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Projectile Motion Problems

  1. Nov 24, 2008 #1
    1. The problem statement, all variables and given/known data
    An athlete executing a long jump leaves the ground at a 20° angle and travels 7.80 m.

    (a) What was the takeoff speed?


    2. Relevant equations
    Trigonometry- 3.6tan(20)=1.42 which is the max height
    Vy² = Vyo² + 2a(y-yo) to find initial velocity
    Vy = Vyo + at to find time
    x = xo + Vxot + 1/2at² to find velocity initial

    3. The attempt at a solution

    3.6tan(20)=1.4194839136381892092690867428297m is the meters for max height.

    Vy² = Vyo² + 2(-9.8m/s²)(1.4194839136381892092690867428297)
    Vyo² = 27.821884707308508501674100159461m/s
    Vyo = 5.2746454579723657955166904897785m/s

    Vy = 5.2746454579723657955166904897785m/s + (-9.8m/s)t
    t = 0.53822912836452712199149902956923s

    0.53822912836452712199149902956923s x 2 = 1.0764582567290542439829980591385s for total hang time

    7.8m = 0m + Vxo1.0764582567290542439829980591385s + 1/2(0m/s²)(1.07646)²
    Vxo = 7.2459846457039799434766682275793


    This is not the correct answer, or so I'm told. I also tried twice the velocity for 14.491969291407959886953336455159 but it is still incorrect.

    I know it is something similar to this because there is another part, "(b) If this speed were increased by just 6.0 percent, how much longer would the jump be? "

    For this the answer resulted to be 0.96407999999999999999999999998m, which is correct. I think this means that I am on the right track, but need to put the correct number choice. Any inputs on possible numbers would be appreciated.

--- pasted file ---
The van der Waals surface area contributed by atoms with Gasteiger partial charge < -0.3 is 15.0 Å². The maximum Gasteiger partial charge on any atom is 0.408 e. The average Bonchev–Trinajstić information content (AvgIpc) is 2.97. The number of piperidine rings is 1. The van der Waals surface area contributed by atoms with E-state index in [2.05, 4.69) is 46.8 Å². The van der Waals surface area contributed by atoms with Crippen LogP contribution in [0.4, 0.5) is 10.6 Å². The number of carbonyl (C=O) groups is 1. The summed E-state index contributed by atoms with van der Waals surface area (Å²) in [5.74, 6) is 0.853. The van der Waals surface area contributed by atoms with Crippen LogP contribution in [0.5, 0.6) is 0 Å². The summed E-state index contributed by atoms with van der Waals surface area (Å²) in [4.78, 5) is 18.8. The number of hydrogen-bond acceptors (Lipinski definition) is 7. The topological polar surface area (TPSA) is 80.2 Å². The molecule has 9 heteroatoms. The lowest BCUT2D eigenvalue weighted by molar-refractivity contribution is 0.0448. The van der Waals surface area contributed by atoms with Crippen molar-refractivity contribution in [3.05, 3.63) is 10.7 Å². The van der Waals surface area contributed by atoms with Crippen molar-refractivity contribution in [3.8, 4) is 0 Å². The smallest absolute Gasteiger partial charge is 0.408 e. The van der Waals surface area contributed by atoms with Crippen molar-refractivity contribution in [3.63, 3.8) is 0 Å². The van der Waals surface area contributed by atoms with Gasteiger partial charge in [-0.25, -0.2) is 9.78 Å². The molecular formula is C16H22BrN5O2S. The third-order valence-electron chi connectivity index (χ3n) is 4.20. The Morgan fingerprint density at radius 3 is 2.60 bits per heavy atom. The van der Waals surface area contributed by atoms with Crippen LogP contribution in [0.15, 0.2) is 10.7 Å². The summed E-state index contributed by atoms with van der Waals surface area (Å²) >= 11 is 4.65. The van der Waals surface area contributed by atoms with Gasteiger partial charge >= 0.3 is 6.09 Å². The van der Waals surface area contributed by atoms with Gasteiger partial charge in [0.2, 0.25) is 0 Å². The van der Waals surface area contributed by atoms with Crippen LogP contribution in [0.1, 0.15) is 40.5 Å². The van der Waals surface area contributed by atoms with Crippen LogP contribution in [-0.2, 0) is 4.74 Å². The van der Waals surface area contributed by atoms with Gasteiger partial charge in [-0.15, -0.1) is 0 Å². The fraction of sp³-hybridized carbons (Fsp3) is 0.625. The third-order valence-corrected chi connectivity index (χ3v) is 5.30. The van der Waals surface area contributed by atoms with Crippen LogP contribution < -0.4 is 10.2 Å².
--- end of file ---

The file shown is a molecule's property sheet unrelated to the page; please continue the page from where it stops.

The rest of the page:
edit:I was told of another number that could be possible, 10.9, but I don't know how this number was reached, or if it is correct. Just thought I'd put it out
     
    Last edited: Nov 24, 2008
  2. jcsd
  3. Nov 24, 2008 #2
    I'm not sure how you got this equation - 3.6tan(20)=1.42 but it's wrong
    The max height is given by Sy=(u2sin220)/2g, this is derived from the equation Vy² = Vy0² - 2gSy and letting Vy be zero.
    For maximum range you should use the equation, R=(u2sin(40)/g), this is derived using S=V0t+0.5at2 for both the x and y directions, then letting Sy be zero and eliminating t from the equations.
     
  4. Nov 24, 2008 #3
    I am not clear on what the "Sy=(u2sin220)/2g" equation is. I have never seen this before, nor do I understand what the S and the u and maybe the g represents.

    Also I forgot clarify that the 3.6 is half of the total distance.
    3.6tan(20) is supposed to be the meters upwards that would have been jumped, according to trigonometry. Thinking back, I think this part might be wrong, but it did, more or less, lead to a possible answer.

    The 3.6 represents the distance the jumper reaches before he reaches his max height. Later the time is multiplied by 2 to account the fact that 3.6 is only half the total jump/distance/time.

    edit: I tried with 7.8, and without multiplying the time by two. This got me, 10.247369758701774468445911215078 m/s. This might have something to do with the 10.9 I wrote in the edit of the opening post, and might of been rounded to result in 10.9.
     
    Last edited: Nov 24, 2008
  5. Nov 24, 2008 #4
    I'm using S to denote the displacement of the object and u to denote the initial velocity of the object, g is the acceleration due to gravity(ie. 9.81) and R is the maximum range which is 7.8 is this case.